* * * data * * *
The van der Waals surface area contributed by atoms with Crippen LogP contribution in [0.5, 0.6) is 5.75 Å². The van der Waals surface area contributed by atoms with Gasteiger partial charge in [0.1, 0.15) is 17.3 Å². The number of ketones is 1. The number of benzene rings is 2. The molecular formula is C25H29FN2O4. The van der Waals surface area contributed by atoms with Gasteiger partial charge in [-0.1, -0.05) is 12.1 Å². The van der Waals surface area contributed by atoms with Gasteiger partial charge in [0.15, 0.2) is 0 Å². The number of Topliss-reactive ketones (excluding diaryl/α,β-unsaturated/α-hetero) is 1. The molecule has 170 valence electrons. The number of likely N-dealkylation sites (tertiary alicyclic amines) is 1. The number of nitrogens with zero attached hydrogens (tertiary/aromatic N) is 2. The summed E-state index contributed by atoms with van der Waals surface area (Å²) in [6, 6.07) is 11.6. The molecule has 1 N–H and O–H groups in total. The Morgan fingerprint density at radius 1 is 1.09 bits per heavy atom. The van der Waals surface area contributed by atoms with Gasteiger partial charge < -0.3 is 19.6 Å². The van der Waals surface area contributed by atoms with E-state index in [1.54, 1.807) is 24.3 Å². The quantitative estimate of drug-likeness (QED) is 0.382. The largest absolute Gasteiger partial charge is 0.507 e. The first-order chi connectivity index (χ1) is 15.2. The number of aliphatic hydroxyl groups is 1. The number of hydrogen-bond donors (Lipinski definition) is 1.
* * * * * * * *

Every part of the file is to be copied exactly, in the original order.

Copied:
The van der Waals surface area contributed by atoms with Crippen LogP contribution in [0.5, 0.6) is 5.75 Å². The van der Waals surface area contributed by atoms with Gasteiger partial charge in [0.1, 0.15) is 17.3 Å². The number of ketones is 1. The number of benzene rings is 2. The molecular formula is C25H29FN2O4. The van der Waals surface area contributed by atoms with Gasteiger partial charge in [-0.1, -0.05) is 12.1 Å². The van der Waals surface area contributed by atoms with Gasteiger partial charge in [0.15, 0.2) is 0 Å². The number of Topliss-reactive ketones (excluding diaryl/α,β-unsaturated/α-hetero) is 1. The molecule has 170 valence electrons. The number of likely N-dealkylation sites (tertiary alicyclic amines) is 1. The number of nitrogens with zero attached hydrogens (tertiary/aromatic N) is 2. The summed E-state index contributed by atoms with van der Waals surface area (Å²) in [6, 6.07) is 11.6. The molecule has 1 N–H and O–H groups in total. The Morgan fingerprint density at radius 1 is 1.09 bits per heavy atom. The van der Waals surface area contributed by atoms with Gasteiger partial charge < -0.3 is 19.6 Å². The van der Waals surface area contributed by atoms with E-state index in [1.54, 1.807) is 24.3 Å². The quantitative estimate of drug-likeness (QED) is 0.382. The largest absolute Gasteiger partial charge is 0.507 e. The first-order chi connectivity index (χ1) is 15.2. The number of aliphatic hydroxyl groups is 1. The number of hydrogen-bond donors (Lipinski definition) is 1.